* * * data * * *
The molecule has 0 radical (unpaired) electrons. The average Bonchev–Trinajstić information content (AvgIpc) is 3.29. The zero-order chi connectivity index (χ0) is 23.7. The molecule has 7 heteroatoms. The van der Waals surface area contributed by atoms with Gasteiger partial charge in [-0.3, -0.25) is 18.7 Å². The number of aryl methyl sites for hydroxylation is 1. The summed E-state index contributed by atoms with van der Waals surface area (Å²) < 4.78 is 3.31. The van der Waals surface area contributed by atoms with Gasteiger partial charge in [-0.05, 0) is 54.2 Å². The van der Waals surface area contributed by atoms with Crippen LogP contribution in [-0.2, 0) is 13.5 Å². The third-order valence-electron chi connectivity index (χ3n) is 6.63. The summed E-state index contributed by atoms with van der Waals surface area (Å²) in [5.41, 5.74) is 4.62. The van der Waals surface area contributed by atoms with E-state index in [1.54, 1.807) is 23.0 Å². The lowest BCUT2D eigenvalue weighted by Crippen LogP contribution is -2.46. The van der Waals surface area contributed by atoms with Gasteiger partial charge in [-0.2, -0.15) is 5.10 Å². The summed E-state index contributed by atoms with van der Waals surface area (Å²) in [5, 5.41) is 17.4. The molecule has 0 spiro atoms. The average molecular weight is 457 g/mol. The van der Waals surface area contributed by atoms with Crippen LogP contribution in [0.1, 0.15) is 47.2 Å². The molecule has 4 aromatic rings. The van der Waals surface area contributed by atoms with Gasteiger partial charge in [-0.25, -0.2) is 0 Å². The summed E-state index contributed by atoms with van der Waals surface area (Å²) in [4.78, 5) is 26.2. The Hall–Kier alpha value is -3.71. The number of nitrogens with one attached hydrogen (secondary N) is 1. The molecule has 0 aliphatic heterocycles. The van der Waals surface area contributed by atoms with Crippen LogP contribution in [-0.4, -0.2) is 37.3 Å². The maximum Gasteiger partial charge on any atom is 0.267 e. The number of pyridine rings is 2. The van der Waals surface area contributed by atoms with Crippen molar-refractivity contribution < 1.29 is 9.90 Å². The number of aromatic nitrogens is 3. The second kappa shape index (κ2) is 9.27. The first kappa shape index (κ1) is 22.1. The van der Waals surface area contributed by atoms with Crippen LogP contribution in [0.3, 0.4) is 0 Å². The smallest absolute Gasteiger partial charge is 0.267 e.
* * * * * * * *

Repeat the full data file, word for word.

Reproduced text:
The molecule has 0 radical (unpaired) electrons. The average Bonchev–Trinajstić information content (AvgIpc) is 3.29. The zero-order chi connectivity index (χ0) is 23.7. The molecule has 7 heteroatoms. The van der Waals surface area contributed by atoms with Gasteiger partial charge in [-0.3, -0.25) is 18.7 Å². The number of aryl methyl sites for hydroxylation is 1. The summed E-state index contributed by atoms with van der Waals surface area (Å²) < 4.78 is 3.31. The van der Waals surface area contributed by atoms with Gasteiger partial charge in [-0.05, 0) is 54.2 Å². The van der Waals surface area contributed by atoms with Crippen LogP contribution in [-0.2, 0) is 13.5 Å². The third-order valence-electron chi connectivity index (χ3n) is 6.63. The summed E-state index contributed by atoms with van der Waals surface area (Å²) in [5.41, 5.74) is 4.62. The van der Waals surface area contributed by atoms with E-state index in [1.54, 1.807) is 23.0 Å². The lowest BCUT2D eigenvalue weighted by Crippen LogP contribution is -2.46. The van der Waals surface area contributed by atoms with Gasteiger partial charge in [-0.2, -0.15) is 5.10 Å². The summed E-state index contributed by atoms with van der Waals surface area (Å²) in [5, 5.41) is 17.4. The molecule has 0 spiro atoms. The average molecular weight is 457 g/mol. The van der Waals surface area contributed by atoms with Crippen LogP contribution in [0.1, 0.15) is 47.2 Å². The molecule has 4 aromatic rings. The van der Waals surface area contributed by atoms with Gasteiger partial charge in [-0.25, -0.2) is 0 Å². The summed E-state index contributed by atoms with van der Waals surface area (Å²) in [4.78, 5) is 26.2. The Hall–Kier alpha value is -3.71. The number of nitrogens with one attached hydrogen (secondary N) is 1. The molecule has 0 aliphatic heterocycles. The van der Waals surface area contributed by atoms with Crippen LogP contribution in [-0.4, -0.2) is 37.3 Å². The maximum Gasteiger partial charge on any atom is 0.267 e. The number of pyridine rings is 2. The van der Waals surface area contributed by atoms with Crippen molar-refractivity contribution < 1.29 is 9.90 Å². The number of aromatic nitrogens is 3. The second kappa shape index (κ2) is 9.27. The first kappa shape index (κ1) is 22.1. The van der Waals surface area contributed by atoms with Crippen LogP contribution in [0.3, 0.4) is 0 Å². The smallest absolute Gasteiger partial charge is 0.267 e.